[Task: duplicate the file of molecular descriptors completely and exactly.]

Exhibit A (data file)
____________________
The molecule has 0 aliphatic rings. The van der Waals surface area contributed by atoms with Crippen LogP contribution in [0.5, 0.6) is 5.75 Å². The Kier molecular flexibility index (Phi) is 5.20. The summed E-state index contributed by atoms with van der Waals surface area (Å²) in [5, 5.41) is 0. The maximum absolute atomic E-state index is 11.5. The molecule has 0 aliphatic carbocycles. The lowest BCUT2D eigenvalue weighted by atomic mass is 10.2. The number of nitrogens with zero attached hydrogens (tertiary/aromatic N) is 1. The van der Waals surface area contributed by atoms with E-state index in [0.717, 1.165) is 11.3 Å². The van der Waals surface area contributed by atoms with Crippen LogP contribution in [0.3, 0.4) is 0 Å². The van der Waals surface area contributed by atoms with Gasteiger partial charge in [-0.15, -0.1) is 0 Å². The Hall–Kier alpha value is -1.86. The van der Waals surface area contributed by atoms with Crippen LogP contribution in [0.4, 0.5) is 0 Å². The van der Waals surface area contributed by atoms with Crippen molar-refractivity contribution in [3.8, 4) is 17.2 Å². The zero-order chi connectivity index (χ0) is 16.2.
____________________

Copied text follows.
The molecule has 0 aliphatic rings. The van der Waals surface area contributed by atoms with Crippen LogP contribution in [0.5, 0.6) is 5.75 Å². The Kier molecular flexibility index (Phi) is 5.20. The summed E-state index contributed by atoms with van der Waals surface area (Å²) in [5, 5.41) is 0. The maximum absolute atomic E-state index is 11.5. The molecule has 0 aliphatic carbocycles. The lowest BCUT2D eigenvalue weighted by atomic mass is 10.2. The number of nitrogens with zero attached hydrogens (tertiary/aromatic N) is 1. The van der Waals surface area contributed by atoms with E-state index in [0.717, 1.165) is 11.3 Å². The van der Waals surface area contributed by atoms with Crippen LogP contribution in [0.3, 0.4) is 0 Å². The van der Waals surface area contributed by atoms with Gasteiger partial charge in [-0.15, -0.1) is 0 Å². The Hall–Kier alpha value is -1.86. The van der Waals surface area contributed by atoms with Crippen LogP contribution in [0.4, 0.5) is 0 Å². The van der Waals surface area contributed by atoms with Crippen molar-refractivity contribution in [3.8, 4) is 17.2 Å². The zero-order chi connectivity index (χ0) is 16.2.